China Working To Create Industry Standard Battery Swapping Technology

China wants to spur further adoption of electric vehicles in the country.

Aiming to spur more adoption of electric vehicles in China, the government is working on creating an industry standard for battery swapping technology. 

According to a report in Bloomberg, the idea with the standards is to enable electric vehicle owners to swap out a depleted battery for a fully charged one instead of going to an EV station to get power. One of the knocks on EVs is the time it takes to charge back up. 

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China may create battery swap stations

China is betting that using battery swapping stations instead of charging stations will drive more adoption of EV vehicles. As it stands China is the largest market for these vehicles across the globe. 

According to TheNextWeb, in theory, China would create battery swap stations where EV drivers would have their old batteries removed and a fully charged new one installed.

The entire process would only take a few minutes, no more than it takes today to fill up a gasoline-powered vehicle.  The report noted that electric vehicles could also be sold without a battery, which would lower the cost of the vehicles. 

China wants to be an EV leader

China has been pouring tons of money and effort into becoming a global leader in the electric vehicle market. As of this summer, the number of charging posts in the country surpassed 1 million, marking 69.3% year-over-year growth.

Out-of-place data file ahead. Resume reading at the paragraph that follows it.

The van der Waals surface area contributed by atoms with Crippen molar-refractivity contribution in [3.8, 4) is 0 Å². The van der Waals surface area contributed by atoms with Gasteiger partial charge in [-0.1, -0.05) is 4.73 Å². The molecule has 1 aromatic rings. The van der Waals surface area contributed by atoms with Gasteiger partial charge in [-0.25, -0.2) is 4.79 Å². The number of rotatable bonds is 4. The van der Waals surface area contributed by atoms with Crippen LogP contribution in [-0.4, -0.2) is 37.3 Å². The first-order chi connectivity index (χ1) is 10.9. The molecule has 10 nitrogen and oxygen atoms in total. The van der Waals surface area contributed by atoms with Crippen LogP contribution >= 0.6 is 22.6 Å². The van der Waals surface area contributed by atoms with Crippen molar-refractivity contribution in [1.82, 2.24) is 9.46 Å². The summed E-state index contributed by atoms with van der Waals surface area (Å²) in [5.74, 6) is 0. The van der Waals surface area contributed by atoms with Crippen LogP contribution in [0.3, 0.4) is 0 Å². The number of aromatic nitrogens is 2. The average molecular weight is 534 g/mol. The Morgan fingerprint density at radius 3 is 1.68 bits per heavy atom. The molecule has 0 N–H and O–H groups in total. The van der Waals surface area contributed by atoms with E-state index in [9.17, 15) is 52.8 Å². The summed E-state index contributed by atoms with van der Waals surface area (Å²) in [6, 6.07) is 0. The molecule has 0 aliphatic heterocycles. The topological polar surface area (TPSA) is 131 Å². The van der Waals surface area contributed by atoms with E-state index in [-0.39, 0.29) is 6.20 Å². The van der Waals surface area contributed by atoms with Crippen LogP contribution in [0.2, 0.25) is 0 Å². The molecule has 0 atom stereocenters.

China added 140,000 new public charging posts during the last year with amounts to about 11,700 new posts introduced each month.  Even as sales of new vehicles decline in China, sales of EV are growing. The country ended the year with market share of 4.7%, up from 4.5% selling more than 1 million EVs.

China's government isn't the only one to look at creating a battery that can easily be swapped out. Over the years startups have emerged only to fail a few years later. But given the initiative has the backing of the government and the EV market is growing rapidly China could be successful at least domestically.

In the U.S. and Western Europe, it will require all the vehicle manufacturers to play nice which may not be possible. 

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